Robert F. Harris, Cook County’s first African-American public guardian, is leaving after 26 years — nearly 14 years as guardian — to become a Cook County Circuit Court Judge. Harris’ last day will be Sept. 20.

“I’ve loved every minute of it. It is something that still holds my attention,” Harris said in an interview.

The Illinois Supreme Court appointed Harris to fill the seat vacated by retiring Judge Edward Washington in the 5th subcircuit. The subcircuit includes South Shore, Grand Crossing, Kenwood, Hyde Park and West Englewood. He will be sworn in on Sept. 21.

Harris was the protégé of Cook County Circuit Court Judge Patrick Murphy, the longtime public guardian who could be a bellicose defender when it came to the rights of abused juveniles.

OPINION

While Murphy was always in front of the cameras, Harris worked under the radar.

“When Patrick was public guardian, people didn’t really give a great deal of respect to the work and the laws concerning children and the elderly. It was almost like the ’60s. You had to kick the door in. Since I’ve been public guardian I’ve had the advantage of doors being opened somewhat,” Harris said.

Harris calls himself “the guardian of last resort,” although in reality, he really is a guardian angel.

The office provides legal representation for abused and neglected children, minors caught up in the turmoil of divorce, the disabled and the elderly.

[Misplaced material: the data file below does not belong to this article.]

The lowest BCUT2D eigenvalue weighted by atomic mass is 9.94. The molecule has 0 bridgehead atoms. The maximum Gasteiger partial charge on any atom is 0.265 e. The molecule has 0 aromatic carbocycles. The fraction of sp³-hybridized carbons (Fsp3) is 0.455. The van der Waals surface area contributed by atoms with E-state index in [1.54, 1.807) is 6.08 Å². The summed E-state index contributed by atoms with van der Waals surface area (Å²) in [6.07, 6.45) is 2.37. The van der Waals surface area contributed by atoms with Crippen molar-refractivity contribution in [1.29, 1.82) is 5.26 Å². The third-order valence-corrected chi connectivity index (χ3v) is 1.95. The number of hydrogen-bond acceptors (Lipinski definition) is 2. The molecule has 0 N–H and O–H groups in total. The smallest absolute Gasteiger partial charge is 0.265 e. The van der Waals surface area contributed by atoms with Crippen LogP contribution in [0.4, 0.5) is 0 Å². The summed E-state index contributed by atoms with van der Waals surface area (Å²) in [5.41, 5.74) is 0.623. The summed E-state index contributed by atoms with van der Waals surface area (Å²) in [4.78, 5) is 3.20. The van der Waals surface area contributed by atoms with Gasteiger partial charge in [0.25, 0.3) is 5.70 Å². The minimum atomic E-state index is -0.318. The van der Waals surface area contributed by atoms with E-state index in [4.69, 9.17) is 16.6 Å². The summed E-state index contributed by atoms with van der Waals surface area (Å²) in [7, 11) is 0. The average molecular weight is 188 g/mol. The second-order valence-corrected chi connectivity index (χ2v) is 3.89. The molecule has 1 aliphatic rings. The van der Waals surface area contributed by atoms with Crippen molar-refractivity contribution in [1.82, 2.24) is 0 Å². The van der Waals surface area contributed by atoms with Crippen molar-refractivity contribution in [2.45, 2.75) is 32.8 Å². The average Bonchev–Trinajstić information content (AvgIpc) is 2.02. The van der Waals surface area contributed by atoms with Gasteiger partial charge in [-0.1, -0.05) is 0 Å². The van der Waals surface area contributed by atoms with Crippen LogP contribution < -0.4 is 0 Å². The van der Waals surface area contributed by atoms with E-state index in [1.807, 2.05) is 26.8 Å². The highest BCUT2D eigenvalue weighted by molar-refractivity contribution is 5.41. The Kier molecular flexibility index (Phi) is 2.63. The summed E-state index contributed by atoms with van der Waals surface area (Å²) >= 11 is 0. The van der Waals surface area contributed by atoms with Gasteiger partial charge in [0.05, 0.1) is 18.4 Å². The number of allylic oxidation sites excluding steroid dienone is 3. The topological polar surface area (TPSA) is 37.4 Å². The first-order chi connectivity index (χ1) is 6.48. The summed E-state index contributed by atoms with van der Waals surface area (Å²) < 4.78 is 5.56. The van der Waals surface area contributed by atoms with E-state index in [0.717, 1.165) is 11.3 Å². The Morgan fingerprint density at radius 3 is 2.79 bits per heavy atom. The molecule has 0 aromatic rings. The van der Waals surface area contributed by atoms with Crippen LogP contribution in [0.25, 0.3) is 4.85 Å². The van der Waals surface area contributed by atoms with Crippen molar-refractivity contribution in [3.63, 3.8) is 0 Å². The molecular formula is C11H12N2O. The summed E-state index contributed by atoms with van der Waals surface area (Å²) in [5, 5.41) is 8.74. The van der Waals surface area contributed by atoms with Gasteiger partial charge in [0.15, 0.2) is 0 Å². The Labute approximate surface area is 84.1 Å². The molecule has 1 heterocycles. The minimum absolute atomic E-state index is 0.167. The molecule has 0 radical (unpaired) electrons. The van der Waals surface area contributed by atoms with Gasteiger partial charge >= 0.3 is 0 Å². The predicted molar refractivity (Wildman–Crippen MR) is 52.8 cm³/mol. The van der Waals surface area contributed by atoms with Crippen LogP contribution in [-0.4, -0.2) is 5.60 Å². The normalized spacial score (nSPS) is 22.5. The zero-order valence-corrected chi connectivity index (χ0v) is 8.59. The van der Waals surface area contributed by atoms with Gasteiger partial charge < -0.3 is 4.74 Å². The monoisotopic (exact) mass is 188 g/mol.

His biggest concern has been resources.

“This is something you would not want to see left in shambles because of the budget. You really do need the support of county government and the support of the public,” he said.

When Harris steps in, a family is in full crisis.

Unfortunately, in recent years he has seen a significant uptick in the exploitation of the elderly.

“I’m called in by the Adult Protective Services of the city and the state because there hasn’t been any intervention from either a family member or really good friends,” Harris said.

“When I first became public guardian, mortgage fraud and home improvement fraud was rampant. Since the housing market dropped, I’ve seen less of that. I see more people coming in robbing bank accounts, and plundering the elder person’s 401(k) accounts,” he said.

“We’ve seen elder abuse officers — people that were supposed to be working with seniors in the community — ripping people off and changing their estate plans. And I’ve seen children who have stolen from their mothers and fathers. When we have those kinds of cases it can become quite contentious because families sometimes think that they should be able to do what they want,” Harris said.

Over the past few years, the exploitation and financial recovery unit has recovered $50 million in stolen assets.

He is most proud of the work the unit did to recover $300,000 siphoned from an account of an 86-year-old bank customer by a Chase teller. The Cook County public guardian’s office sued and the money was eventually restored.

“The great piece of this story was the U.S. Attorney’s office was looking at this case and they ended up prosecuting the woman and she was convicted and got some time,” Harris said. “A lot of these cases go unnoticed so people treat old folks like ATMs and grocery stores. The fact that this became such a public case was really important. It gives people a pause.”

The future judge also takes pride in the fact that during his tenure, there were no scandals.

“People may complain, but we are not a scandal office. We have not left some old person sitting on a park bench, or through our inaction, some child has been hurt,” Harris said.